Organizational Citizenship Behavior: Its Nature, Antecedents, and Consequences
SAGE Publications, 2006 - 350 Seiten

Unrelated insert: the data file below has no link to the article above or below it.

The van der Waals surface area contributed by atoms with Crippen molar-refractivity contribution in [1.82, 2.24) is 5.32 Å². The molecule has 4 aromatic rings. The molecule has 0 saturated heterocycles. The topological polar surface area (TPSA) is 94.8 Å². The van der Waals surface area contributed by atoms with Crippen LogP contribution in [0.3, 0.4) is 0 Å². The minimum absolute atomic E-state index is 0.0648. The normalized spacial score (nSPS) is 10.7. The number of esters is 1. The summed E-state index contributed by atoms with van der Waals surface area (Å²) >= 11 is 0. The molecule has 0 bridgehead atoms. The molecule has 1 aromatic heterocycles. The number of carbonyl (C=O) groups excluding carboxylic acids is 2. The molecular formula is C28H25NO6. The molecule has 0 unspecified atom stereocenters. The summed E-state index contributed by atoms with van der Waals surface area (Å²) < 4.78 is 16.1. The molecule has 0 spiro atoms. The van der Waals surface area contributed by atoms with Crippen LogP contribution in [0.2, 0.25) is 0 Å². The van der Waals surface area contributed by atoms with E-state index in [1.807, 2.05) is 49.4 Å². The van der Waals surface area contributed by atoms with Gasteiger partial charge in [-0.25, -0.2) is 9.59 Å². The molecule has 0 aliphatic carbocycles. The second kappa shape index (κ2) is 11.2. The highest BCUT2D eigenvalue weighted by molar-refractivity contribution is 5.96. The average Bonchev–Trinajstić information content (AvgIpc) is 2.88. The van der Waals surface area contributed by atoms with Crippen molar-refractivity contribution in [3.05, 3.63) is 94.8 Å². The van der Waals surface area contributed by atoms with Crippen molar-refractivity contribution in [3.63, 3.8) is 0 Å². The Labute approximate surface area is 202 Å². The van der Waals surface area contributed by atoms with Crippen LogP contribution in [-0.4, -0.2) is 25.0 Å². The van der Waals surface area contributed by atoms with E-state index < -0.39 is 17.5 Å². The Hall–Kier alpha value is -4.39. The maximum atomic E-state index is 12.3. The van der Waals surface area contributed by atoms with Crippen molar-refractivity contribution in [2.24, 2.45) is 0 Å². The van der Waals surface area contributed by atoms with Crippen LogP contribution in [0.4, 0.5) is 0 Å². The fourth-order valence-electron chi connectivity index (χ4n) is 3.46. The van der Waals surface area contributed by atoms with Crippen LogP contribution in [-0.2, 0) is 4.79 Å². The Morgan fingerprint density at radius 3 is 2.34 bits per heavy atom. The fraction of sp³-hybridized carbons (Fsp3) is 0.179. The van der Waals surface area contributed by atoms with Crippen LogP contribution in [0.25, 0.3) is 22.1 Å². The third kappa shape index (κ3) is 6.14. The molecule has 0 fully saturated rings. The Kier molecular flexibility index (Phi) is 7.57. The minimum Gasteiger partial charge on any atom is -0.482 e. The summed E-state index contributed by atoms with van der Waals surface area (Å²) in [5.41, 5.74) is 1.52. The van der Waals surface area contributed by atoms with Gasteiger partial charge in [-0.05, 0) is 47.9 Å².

Author Dennis Organ pioneered theories regarding the character and causes of the spontaneous, largely discretionary, often mundane contributions that participants make to organizational effectiveness in journal articles and his previous 1988 text, building on earlier work by Chester Barnard, Daniel Katz, and Robert Kahn. By the early 1990s, it became apparent that the concept of Organizational Citizenship Behavior was evoking considerable interest among researchers in organizational psychology. No doubt some of this interest can be attributed to the long-held intuitive sense that "job satisfaction matters". From 1983 to the present time, over 355 articles have been published on Organizational Citizenship Behavior or its conceptual cousins. Interestingly, over half (187) of these papers have been published since 2000. Thus, there is every indication that the interest in Organizational Citizenship Behavior (OCB) has continued unabated, if not intensified. OCB has become a foundation for concepts in Organizational Studies. This text builds on work that has been done on the subject in recent years and seeks to update the record about OCB. The book will provide a "one-stop shopping" resource for teachers, scholars, and graduate students interested in OCB, whether because of application or research purposes. But the book will also offer an important perspective to the reflective practitioner who seeks an understanding of broad conceptual insight on this key topic.
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